It makes you feel drowsy and unable to focus on your tasks. Spicy foods can cause this issue, too. Your body uses more energy than usual to digest spicy food.

2 – Eating High Amounts of Carbohydrates

Eating rice, potatoes, or bread for lunch can make you feel tired afterward. The high amounts of high-glycemic index carbohydrates trigger the release of too much insulin. Your body will store the sugar as glycogen, causing a drop in your blood sugar level.

3 – Lacking Nutrients

Nutrient deficiency can make it hard for your body to process the foods you eat. If your body can’t process the nutrients from foods, you won’t gain energy from them, making you feel drowsy after eating. You might notice undigested food in your feces if this is an issue.

4 – Diseases or Disorders with Low Blood Pressure

Some disorders or diseases can cause you to feel tired after a meal, including Parkinson’s disease. Sometimes, low blood pressure and sleepiness after meals are early signs of the disease. It occurs before the tremors, walking changes, and other effects.

Low blood pressure and drowsiness after meals are indicators of neurological stress. It signifies changes in dopamine function and hints at higher oxidative inflammation.

Other disorders can cause low blood pressure and make you feel sluggish after eating, including:

  • adrenal insufficiency
  • diastolic heart failure
  • postural orthostatic tachycardia syndrome
  • multiple sclerosis
  • other autonomic nervous system disorders

Diseases and disorders causing low blood pressure can make you feel tired after eating because the effort of digestion overwhelms the system. Your blood pressure is already low, and digestion leads to debilitating fatigue.

5 – Eating Sugar

Your body reacts to what you eat, whether healthy or unhealthy. If you eat too many sweets, you’ll likely feel tired afterward. Too much sugar triggers serotonin, making you feel sleepy and like you can’t keep your eyes open.

6 – Food Allergies or Intolerance

You might have food allergies or intolerance if you feel tired after eating specific foods. Other symptoms you may notice include diarrhea, constipation, and allergic reactions. Try avoiding the food you think causes your symptoms and see if you have more energy after meals.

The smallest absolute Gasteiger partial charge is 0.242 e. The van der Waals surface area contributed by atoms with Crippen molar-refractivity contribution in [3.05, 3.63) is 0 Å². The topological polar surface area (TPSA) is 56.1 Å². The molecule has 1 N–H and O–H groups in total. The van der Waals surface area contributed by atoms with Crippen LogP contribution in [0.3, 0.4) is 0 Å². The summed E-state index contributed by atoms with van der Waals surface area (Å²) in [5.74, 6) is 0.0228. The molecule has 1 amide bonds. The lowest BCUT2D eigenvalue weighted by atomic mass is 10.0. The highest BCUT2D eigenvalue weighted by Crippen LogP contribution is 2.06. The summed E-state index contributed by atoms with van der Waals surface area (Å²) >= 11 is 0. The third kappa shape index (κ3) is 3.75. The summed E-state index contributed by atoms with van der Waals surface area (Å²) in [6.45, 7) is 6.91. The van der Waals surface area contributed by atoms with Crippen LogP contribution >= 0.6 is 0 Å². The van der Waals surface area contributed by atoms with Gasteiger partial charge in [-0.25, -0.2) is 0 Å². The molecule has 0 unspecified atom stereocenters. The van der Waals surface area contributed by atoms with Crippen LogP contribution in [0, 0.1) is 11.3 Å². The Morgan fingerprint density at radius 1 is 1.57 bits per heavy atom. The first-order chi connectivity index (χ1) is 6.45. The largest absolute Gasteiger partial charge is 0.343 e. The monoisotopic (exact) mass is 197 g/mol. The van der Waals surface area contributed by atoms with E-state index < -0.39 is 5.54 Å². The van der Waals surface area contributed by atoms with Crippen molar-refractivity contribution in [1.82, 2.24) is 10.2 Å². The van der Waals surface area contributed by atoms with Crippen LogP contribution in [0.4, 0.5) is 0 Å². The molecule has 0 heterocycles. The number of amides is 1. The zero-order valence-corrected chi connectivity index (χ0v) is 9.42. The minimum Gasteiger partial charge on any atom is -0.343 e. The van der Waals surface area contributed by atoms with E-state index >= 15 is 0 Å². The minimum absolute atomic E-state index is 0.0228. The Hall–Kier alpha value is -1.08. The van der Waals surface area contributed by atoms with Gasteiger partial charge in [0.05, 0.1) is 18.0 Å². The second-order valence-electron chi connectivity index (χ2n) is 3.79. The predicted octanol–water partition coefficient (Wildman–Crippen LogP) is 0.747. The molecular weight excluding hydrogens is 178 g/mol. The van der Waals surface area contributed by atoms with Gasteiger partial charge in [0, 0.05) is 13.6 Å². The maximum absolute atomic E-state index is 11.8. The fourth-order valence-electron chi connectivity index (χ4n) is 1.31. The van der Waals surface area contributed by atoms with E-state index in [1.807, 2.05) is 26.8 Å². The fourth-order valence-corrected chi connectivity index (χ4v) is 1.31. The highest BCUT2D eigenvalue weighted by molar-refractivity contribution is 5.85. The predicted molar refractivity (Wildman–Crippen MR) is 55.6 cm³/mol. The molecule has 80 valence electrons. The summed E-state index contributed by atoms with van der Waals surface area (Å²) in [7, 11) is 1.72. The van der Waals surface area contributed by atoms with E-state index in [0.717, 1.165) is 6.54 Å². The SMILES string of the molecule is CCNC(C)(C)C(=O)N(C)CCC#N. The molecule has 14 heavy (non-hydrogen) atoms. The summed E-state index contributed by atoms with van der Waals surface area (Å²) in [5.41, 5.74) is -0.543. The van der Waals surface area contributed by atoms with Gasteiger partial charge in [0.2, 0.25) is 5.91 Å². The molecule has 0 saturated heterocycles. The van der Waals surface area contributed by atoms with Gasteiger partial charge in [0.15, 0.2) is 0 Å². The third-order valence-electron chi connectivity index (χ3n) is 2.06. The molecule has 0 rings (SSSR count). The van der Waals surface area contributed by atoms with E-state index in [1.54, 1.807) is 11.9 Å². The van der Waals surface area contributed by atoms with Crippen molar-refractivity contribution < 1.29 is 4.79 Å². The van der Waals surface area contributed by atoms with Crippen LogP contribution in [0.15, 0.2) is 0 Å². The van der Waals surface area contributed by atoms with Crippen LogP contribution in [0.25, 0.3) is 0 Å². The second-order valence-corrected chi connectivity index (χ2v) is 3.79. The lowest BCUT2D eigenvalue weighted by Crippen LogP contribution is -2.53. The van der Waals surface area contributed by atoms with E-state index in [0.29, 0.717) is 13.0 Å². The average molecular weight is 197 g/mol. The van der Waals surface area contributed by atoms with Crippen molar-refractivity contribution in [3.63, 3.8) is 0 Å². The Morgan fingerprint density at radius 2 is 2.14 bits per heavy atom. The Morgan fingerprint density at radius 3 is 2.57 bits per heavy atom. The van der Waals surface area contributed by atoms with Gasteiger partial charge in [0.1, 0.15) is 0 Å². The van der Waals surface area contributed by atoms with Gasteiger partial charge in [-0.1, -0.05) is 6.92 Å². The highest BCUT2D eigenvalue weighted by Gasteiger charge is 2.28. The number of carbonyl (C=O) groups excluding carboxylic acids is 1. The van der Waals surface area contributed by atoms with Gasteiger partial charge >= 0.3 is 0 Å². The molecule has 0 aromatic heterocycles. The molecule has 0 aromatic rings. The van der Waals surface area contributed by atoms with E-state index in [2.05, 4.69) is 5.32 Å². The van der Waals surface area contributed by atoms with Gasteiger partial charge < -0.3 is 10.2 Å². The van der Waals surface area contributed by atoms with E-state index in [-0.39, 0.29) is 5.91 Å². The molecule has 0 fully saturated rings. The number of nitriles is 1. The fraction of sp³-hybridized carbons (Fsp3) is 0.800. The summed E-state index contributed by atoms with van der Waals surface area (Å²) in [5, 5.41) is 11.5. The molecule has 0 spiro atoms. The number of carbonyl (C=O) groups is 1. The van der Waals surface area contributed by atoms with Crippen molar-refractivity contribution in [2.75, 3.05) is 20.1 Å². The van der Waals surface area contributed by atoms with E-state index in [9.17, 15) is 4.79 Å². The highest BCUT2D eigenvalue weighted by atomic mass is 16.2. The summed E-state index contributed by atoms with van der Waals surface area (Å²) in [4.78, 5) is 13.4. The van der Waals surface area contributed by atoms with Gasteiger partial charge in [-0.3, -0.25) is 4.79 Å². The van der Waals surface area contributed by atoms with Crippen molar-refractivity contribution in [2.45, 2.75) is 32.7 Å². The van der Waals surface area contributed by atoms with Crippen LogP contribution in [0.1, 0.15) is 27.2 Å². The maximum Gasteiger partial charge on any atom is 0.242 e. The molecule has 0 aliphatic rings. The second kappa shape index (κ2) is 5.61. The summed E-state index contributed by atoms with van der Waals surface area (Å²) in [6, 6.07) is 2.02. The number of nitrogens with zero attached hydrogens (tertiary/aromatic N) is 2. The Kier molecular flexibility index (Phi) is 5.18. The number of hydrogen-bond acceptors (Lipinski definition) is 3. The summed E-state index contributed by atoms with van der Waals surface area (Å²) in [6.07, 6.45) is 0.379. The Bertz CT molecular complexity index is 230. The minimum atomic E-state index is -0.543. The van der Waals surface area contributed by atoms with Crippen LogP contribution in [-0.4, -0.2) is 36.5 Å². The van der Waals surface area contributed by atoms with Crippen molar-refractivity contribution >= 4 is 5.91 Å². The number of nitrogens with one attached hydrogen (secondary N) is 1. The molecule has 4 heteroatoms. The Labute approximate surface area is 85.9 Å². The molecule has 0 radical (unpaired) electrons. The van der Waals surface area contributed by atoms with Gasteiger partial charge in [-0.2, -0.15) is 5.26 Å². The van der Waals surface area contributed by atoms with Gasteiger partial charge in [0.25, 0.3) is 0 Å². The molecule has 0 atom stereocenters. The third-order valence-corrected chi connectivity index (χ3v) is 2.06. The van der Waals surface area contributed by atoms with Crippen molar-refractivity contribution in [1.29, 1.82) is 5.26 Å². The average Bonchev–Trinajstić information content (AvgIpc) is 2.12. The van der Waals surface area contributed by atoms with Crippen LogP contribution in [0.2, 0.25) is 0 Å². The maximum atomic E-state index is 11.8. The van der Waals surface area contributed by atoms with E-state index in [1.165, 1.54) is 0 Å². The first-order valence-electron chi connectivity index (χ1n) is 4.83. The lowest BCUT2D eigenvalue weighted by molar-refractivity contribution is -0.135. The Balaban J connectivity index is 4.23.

7 – Not Getting Enough Exercise

If you sit most of the day or have an inactive job, it could deplete your energy. Physical activity can make you feel more energetic, even after heavy meals.

8 – Being Overly-Stressed

Being overly stressed can make you feel tired after eating. When you’re already mentally and emotionally tired from stress, it can deplete your energy.

Then, when your body begins digesting a meal, you feel even more depleted. It leads to you craving a nap and struggling to focus.

9 – Diabetes

If you have diabetes, your body doesn’t produce insulin properly, disrupting the regulation of blood sugar levels. When it isn’t properly regulated, it isn’t stored as glycogen or transformed into glucose. This situation can cause your blood sugar to spike, causing fatigue and other issues, including headache and dizziness.

Type 1 and Type 2 diabetes can also lead to a drop in blood pressure after meals because of autonomic nervous system injury. The injury can occur because of excess sugar intake or autoimmune inflammation.

10 – Dumping Syndrome

Dumping syndrome can occur after gastric bypass surgery because of changes in gut motility. It can also happen without surgery, but it isn’t as common.